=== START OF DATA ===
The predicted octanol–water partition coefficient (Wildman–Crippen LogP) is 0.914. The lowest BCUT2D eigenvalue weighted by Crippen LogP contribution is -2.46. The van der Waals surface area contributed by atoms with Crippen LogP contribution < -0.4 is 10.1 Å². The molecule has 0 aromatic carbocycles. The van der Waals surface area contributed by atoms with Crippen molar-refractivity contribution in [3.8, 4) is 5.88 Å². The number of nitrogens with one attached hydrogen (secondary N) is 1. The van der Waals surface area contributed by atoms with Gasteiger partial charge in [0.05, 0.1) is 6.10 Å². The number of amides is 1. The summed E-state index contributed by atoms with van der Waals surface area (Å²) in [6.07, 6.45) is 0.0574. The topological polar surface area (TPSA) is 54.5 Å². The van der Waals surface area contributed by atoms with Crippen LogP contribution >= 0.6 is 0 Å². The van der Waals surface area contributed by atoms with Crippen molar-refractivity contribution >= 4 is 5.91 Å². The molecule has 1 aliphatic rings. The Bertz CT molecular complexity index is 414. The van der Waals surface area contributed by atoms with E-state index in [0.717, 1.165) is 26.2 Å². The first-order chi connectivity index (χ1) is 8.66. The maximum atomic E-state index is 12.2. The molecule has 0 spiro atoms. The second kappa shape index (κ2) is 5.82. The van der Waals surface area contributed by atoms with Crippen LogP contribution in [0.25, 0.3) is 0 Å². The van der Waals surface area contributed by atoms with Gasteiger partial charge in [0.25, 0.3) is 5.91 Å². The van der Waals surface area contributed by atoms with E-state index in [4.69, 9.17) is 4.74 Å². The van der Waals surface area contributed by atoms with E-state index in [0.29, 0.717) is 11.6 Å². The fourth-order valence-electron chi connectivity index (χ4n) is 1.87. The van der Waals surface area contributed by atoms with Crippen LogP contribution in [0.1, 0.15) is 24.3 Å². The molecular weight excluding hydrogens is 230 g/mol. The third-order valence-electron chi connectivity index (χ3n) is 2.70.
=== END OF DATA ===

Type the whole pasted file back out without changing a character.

The predicted octanol–water partition coefficient (Wildman–Crippen LogP) is 0.914. The lowest BCUT2D eigenvalue weighted by Crippen LogP contribution is -2.46. The van der Waals surface area contributed by atoms with Crippen LogP contribution < -0.4 is 10.1 Å². The molecule has 0 aromatic carbocycles. The van der Waals surface area contributed by atoms with Crippen molar-refractivity contribution in [3.8, 4) is 5.88 Å². The number of nitrogens with one attached hydrogen (secondary N) is 1. The van der Waals surface area contributed by atoms with Gasteiger partial charge in [0.05, 0.1) is 6.10 Å². The number of amides is 1. The summed E-state index contributed by atoms with van der Waals surface area (Å²) in [6.07, 6.45) is 0.0574. The topological polar surface area (TPSA) is 54.5 Å². The van der Waals surface area contributed by atoms with Crippen LogP contribution >= 0.6 is 0 Å². The van der Waals surface area contributed by atoms with Crippen molar-refractivity contribution >= 4 is 5.91 Å². The molecule has 1 aliphatic rings. The Bertz CT molecular complexity index is 414. The van der Waals surface area contributed by atoms with E-state index in [0.717, 1.165) is 26.2 Å². The first-order chi connectivity index (χ1) is 8.66. The maximum atomic E-state index is 12.2. The molecule has 0 spiro atoms. The second kappa shape index (κ2) is 5.82. The van der Waals surface area contributed by atoms with Crippen LogP contribution in [0.25, 0.3) is 0 Å². The van der Waals surface area contributed by atoms with Gasteiger partial charge in [0.25, 0.3) is 5.91 Å². The van der Waals surface area contributed by atoms with E-state index in [4.69, 9.17) is 4.74 Å². The van der Waals surface area contributed by atoms with E-state index in [0.29, 0.717) is 11.6 Å². The fourth-order valence-electron chi connectivity index (χ4n) is 1.87. The van der Waals surface area contributed by atoms with Crippen LogP contribution in [0.1, 0.15) is 24.3 Å². The molecular weight excluding hydrogens is 230 g/mol. The third-order valence-electron chi connectivity index (χ3n) is 2.70.